FDA to review Vytorin cholesterol drug study

WASHINGTON (Reuters) - U.S. regulators said on Friday they would review a study showing a Merck and Schering-Plough cholesterol drug worked no better than a generic in preventing the build-up of arterial plaque.

A general view shows the Merck facility in Rahway, New Jersey November 28, 2005. REUTERS/Jeff Zelevansky

The Food and Drug Administration said it was not advising doctors to stop prescribing Vytorin, but the agency’s announcement unnerved investors and sent shares of the two companies lower.

The FDA said it could take up to six months to review final results of the study, called Enhance, and decide if any regulatory action was needed. A final report from the companies could be available within a couple months, FDA officials said.

In the meantime, patients with questions about the Enhance study should talk with their doctors, the FDA advised.

“At this time, it is not clear why the lower levels of LDL cholesterol in the patients who took Vytorin did not lead to lesser amounts of plaque compared to patients treated with simvastatin alone,” an FDA statement said.

Simvastatin is the generic name for Zocor. Vytorin combines Zocor with a newer cholesterol-fighting pill called Zetia. LDL is the “bad” cholesterol.

The agency’s review put an even bigger spotlight on a debate over Vytorin’s value in the wake of the Enhance results early last week and concern over a long delay in releasing the data.

Major medical groups, prominent cardiologists and U.S. lawmakers have weighed in, while prescriptions for the drug have slipped.

Merck & Co Inc’s shares closed down 3.6 percent at $47.79 on the New York Stock Exchange. They had earlier fallen as much as 14 percent.

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Shares of Schering-Plough Corp, which had dropped as much as 13 percent, closed down 5.7 percent at $19.02, also on the NYSE. The two stocks have fallen more than 20 percent since the results of the study were released.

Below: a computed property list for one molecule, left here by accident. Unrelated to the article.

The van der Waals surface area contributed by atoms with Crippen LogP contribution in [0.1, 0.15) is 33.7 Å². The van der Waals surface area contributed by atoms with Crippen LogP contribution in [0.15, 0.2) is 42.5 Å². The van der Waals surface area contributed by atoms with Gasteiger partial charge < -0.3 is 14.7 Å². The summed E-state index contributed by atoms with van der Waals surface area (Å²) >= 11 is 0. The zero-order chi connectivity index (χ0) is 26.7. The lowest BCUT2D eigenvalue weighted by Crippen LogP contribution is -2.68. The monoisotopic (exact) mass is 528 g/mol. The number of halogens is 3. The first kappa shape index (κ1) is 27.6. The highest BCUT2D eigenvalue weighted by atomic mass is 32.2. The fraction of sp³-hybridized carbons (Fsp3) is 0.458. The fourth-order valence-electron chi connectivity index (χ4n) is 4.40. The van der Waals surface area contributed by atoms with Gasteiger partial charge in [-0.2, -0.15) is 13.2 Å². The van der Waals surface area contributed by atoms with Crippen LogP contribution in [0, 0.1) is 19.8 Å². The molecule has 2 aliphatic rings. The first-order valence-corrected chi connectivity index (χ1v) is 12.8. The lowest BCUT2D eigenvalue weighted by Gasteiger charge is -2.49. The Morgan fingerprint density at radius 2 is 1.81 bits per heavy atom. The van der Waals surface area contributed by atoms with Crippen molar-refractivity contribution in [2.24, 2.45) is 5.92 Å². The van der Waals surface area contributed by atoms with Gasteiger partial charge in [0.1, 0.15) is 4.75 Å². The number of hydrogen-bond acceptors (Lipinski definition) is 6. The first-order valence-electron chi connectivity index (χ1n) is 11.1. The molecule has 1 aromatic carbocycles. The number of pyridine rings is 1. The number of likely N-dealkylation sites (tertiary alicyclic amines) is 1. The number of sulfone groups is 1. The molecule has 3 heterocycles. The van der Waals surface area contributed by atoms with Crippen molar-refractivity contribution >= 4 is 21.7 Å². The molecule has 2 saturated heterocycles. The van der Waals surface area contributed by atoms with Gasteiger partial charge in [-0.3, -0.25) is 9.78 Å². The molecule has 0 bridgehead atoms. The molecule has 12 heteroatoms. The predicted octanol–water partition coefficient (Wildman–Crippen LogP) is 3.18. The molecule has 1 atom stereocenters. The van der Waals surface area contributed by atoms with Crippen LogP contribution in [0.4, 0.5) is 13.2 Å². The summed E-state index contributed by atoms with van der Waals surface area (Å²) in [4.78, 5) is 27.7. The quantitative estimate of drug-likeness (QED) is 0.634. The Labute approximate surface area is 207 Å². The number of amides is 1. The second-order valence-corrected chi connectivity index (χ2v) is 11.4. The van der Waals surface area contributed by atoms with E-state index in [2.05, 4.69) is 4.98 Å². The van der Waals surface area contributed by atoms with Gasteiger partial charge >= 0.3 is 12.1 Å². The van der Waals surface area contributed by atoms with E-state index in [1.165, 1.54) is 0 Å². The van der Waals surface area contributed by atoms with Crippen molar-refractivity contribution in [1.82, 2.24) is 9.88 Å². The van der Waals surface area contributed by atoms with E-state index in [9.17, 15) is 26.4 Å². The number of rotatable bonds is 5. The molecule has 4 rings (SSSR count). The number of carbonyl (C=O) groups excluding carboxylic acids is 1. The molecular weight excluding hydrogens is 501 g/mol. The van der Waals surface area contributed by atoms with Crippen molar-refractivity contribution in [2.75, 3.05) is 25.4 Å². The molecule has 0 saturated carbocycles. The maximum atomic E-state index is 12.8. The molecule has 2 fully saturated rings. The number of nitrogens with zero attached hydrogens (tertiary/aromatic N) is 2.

FDA officials said they may consider possible changes to the Vytorin label but felt no action was needed immediately.

“The FDA is attempting to buy time so noise can be filtered out and cooler heads can look at the Vytorin data, but it is unlikely even the FDA will be able to draw clear conclusions,” said Viren Mehta, principal at Mehta Partners.

“For a clear picture, we will need to wait for outcomes data (data on heart attack and stroke risk) from larger Vytorin trials” due by 2010 or 2011, Mehta said.

Merck and Schering-Plough sell Vytorin and Zetia in a joint venture, and the products have combined annual sales of about $5 billion.

The Enhance study examined Vytorin against Zocor alone in patients with a rare genetic predisposition to dangerously high cholesterol levels. Vytorin failed to halt the clogging of neck arteries better than Zocor alone, but it did a better job of reducing LDL cholesterol.

Beyond Vytorin, the FDA said it also would review “whether any changes to FDA’s current approach to drugs that lower LDL cholesterol are warranted.” High LDL is commonly believed to be a major risk factor for heart disease.

FDA officials cautioned the public not to turn away from cholesterol-lowering drugs.

“I think we have to be very cautious and not overreact to this one study,” Dr. John Jenkins, head of the FDA’s Office of New Drugs, told reporters.

Drugs that cut LDL are among the largest selling drugs in the world, and also include Pfizer Inc’s Lipitor and AstraZeneca Plc’s Crestor. Shares of Pfizer and AstraZeneca were also lower after the FDA announcement.

Lipitor, Zocor and other drugs in the same statin class have consistently shown the ability to reduce heart attacks and strokes by up to 30 percent.

Merck and Schering-Plough have been criticized by doctors, industry analysts and lawmakers for delaying presentation of results from the trial, which was concluded in 2006.

Deborah Cohn, a professor of marketing at Touro College Graduate School of Business in New York, said the delay in releasing the results had caused an understandable backlash.

“Consumers feel like there may be something else they’re not telling us,” Cohn said. “Nobody likes feeling like they’re being lied to and that’s how everybody’s reacting.”

Spokesmen for Merck and Schering-Plough both welcomed the FDA’s statement.

Merck spokesman Christopher Garland said the FDA announcement “appropriately communicates information about the Enhance trial as well as information about Vytorin and Zetia.”

Schering-Plough’s Lee Davies said the FDA statement “puts appropriate perspective to the Enhance trial as well as commentary regarding safety and efficacy of Vytorin and Zetia in lowering LDL.”

Additional reporting by Lewis Krauskopf, Bill Berkrot, Kim Dixon and Ransdell Pierson, editing by Tim Dobbyn